Over the past couple of years, software giant Microsoft
It started with its Windows Phone operating system, discarding the legacy of Windows Mobile in favor of a new, innovative interface and design philosophy that the company dubbed "Metro." The interface was modern and sleek, and eventually had to be renamed, after a trademark spat with European retailer Metro Group. Regardless of what you call it, the interface is unarguably innovative.
This design style began to permeate throughout Microsoft’s product lines, as the company rebranded its core offerings. In February, Mr. Softy unveiled a new simpler, cleaner logo for Windows 8 in the same vein, similarly using flat shapes and solid colors.
Source: Official Windows Team Blog.
Then, Microsoft gave its other cash cow, Office, a similar logo makeover.
These branding changes have now culminated in Microsoft giving the entire company a new logo -- the first time the iconic bellwether has done so in 25 years since 1987. That was just a year after Microsoft went public in 1986, when the company took on its now-familiar logo, donning the same look for a quarter century.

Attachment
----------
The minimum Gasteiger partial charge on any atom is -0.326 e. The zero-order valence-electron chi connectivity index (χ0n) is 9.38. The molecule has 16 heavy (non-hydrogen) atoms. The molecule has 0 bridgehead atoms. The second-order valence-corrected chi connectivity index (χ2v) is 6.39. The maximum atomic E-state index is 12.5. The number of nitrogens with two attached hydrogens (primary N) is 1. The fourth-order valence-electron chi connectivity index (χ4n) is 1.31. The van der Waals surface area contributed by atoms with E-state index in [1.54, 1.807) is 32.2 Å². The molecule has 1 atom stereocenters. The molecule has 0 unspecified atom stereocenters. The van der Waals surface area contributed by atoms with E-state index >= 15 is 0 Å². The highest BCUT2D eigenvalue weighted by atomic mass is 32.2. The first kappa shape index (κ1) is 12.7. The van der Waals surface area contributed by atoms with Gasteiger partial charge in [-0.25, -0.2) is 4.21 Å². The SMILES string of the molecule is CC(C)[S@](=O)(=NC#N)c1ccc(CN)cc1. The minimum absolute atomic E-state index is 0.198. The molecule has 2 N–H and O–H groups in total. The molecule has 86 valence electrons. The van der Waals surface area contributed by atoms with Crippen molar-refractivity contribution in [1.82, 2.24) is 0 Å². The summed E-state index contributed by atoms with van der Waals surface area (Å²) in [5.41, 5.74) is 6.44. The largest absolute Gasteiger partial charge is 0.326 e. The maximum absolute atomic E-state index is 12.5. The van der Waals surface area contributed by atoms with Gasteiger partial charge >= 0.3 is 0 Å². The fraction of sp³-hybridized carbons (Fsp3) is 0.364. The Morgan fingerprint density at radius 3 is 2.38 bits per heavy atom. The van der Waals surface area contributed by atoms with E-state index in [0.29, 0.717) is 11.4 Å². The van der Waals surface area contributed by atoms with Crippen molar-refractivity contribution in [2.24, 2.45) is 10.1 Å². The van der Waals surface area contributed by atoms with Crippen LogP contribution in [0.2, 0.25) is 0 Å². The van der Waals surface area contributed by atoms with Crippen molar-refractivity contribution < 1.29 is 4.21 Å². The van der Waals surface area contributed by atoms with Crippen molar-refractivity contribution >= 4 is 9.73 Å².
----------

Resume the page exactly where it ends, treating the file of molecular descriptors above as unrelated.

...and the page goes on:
Old Microsoft logo (top) vs. new Microsoft logo (bottom). Source: Microsoft.
In an interview with The Seattle Times, general manager of brand strategy Jeff Hansen said the move is meant to "signal the heritage but also signal the future -- a newness and freshness." Considering the bold direction the company is trying to take with Windows 8, Hansen added that Microsoft "felt it was a good time" for the redesign.
It might seem like a minor change, but branding is an important aspect of how a company communicates with consumers and the broader public. In a report a few months back, from brand consultancy Millward Brown, Microsoft’s brand value lagged several of its tech peers, including Apple
|2012 Rank||Company||2012 Brand Value|
Source: Millward Brown (May 2012).
In an official blog post, Hansen expressed that the new logo also signifies the "era in which [Microsoft is] reimagining" its products. However, there’s still one thing left to do that would fully revitalize the underappreciated software giant, one that would truly signal the next era of Microsoft innovation: ditching Steve Ballmer.
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